Roberto Aguayo: Kicker– But Still a Leader


One of the bigger questions facing the 2015 FSU football team is leadership. With the departure of players like Jameis Winston, Rashad Greene, and Cameron Erving for the NFL, the ‘Noles are in the early stages of finding their leaders for the coming season. Kickers rarely fulfill such a role– but as Seminole fans know by now, Roberto Aguayo is not just any kicker. I caught up with him after Florida State’s first spring practice, and he spoke about his role as a leader on this this year’s team.

Aguayo was speaking with a group of us, and was asked about replacing veteran leadership:

"“I feel like I’m a leader on this team. I know I’m a kicker, but with the reputation I have on this team, people look up to me. . . . For some people, it’s tough. Some people are vocal leaders, and some people are more quiet leaders. But the leaders are stepping up, you can see who’s stepping up, and we’re going to wait until the other freshmen get in in the summer and then obviously we’ll be ready.”"

After fielding a few more questions, members of the media started peeling off, eager to transcribe their audio and prepare their next posts. But I had one more question for the Mascotte, FL product. The other week, when we were allowed access to the last day of FSU’s fourth-quarter drills, I was struck by Aguayo’s hustle in leading his group through exercises.

I described to Aguayo how much he stuck out in the drills, and how, usually, for a kicker, that may not necessarily be for a good reason– to which he offered his familiar smile and a laugh. As the Q&A session had seemingly died off, a member of the FSU Sports Information staff, doing his job, tried to get the Groza Award winner off the field.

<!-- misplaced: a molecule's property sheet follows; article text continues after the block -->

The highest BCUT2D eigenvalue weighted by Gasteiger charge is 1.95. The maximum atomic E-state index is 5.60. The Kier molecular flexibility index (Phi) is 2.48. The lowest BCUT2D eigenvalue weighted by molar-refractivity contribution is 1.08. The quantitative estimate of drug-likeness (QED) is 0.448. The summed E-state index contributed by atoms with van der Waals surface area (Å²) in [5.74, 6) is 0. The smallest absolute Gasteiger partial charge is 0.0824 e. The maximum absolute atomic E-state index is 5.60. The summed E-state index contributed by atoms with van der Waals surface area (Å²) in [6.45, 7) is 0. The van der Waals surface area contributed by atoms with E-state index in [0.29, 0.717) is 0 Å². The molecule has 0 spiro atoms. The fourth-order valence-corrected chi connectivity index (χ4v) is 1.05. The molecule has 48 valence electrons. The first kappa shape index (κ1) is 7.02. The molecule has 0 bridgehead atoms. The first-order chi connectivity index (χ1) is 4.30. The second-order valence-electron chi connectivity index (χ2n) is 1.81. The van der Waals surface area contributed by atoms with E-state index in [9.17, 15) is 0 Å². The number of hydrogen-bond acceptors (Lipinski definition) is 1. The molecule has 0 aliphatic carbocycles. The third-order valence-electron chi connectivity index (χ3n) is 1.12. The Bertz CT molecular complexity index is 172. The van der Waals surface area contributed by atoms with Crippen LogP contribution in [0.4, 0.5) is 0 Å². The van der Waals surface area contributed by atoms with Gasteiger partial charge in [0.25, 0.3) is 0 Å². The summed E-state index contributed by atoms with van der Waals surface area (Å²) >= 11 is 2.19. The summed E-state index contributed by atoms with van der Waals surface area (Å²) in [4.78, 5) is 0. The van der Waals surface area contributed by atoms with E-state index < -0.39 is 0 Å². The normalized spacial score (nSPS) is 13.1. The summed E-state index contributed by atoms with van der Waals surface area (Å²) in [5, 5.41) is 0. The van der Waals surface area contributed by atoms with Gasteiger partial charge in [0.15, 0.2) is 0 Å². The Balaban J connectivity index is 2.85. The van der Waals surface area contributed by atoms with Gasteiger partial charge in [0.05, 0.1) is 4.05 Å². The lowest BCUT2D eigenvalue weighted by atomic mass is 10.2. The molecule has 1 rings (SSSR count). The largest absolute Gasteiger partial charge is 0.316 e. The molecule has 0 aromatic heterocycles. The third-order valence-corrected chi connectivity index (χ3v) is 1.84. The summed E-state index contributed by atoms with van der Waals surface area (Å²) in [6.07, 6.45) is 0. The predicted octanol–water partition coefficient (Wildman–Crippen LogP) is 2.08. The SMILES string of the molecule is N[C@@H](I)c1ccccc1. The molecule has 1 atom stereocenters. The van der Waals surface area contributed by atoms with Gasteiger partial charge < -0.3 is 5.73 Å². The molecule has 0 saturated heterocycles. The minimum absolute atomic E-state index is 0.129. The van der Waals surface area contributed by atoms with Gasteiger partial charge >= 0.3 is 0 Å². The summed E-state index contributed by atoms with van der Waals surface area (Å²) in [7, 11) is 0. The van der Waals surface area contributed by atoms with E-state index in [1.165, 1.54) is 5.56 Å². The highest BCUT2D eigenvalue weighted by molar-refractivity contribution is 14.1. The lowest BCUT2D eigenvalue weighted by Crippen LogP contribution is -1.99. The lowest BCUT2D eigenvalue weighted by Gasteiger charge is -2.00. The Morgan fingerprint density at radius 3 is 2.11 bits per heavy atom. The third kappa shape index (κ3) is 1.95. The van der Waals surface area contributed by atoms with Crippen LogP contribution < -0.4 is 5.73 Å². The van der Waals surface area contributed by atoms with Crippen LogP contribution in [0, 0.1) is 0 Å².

I was, of course, prepared to walk away, not wanting to infringe upon Aguayo’s busy schedule. But Aguayo wouldn’t have it; he wanted to speak to the matter. And for good reason– it’s an issue that’s very important to the redshirt-junior.

“No,” he said to the FSU staffer, “no, it’s fine.” He continued, to just me, in a tone of sincerity and intensity: “I take that seriously. In high school, when I was younger, I used to do all that. I just like competition. I like being first. I don’t like when anybody beats me.”

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At this point, we were told to “walk and talk,” so we did so, strolling slowly toward the practice field exit. Yet Aguayo continued, explaining that his competitiveness knows no bounds:

"“When a DB beats me, when somebody else beats me, I don’t like that, so being up first, well, I am a leader, being up first, because the other guys, the younger guys, are like, oh, I don’t want to mess up. I’m like, alright: watch me do it, watch me do it, and that’s when you learn from that. And they get that security, you know?”"

“That shows who the leaders are.”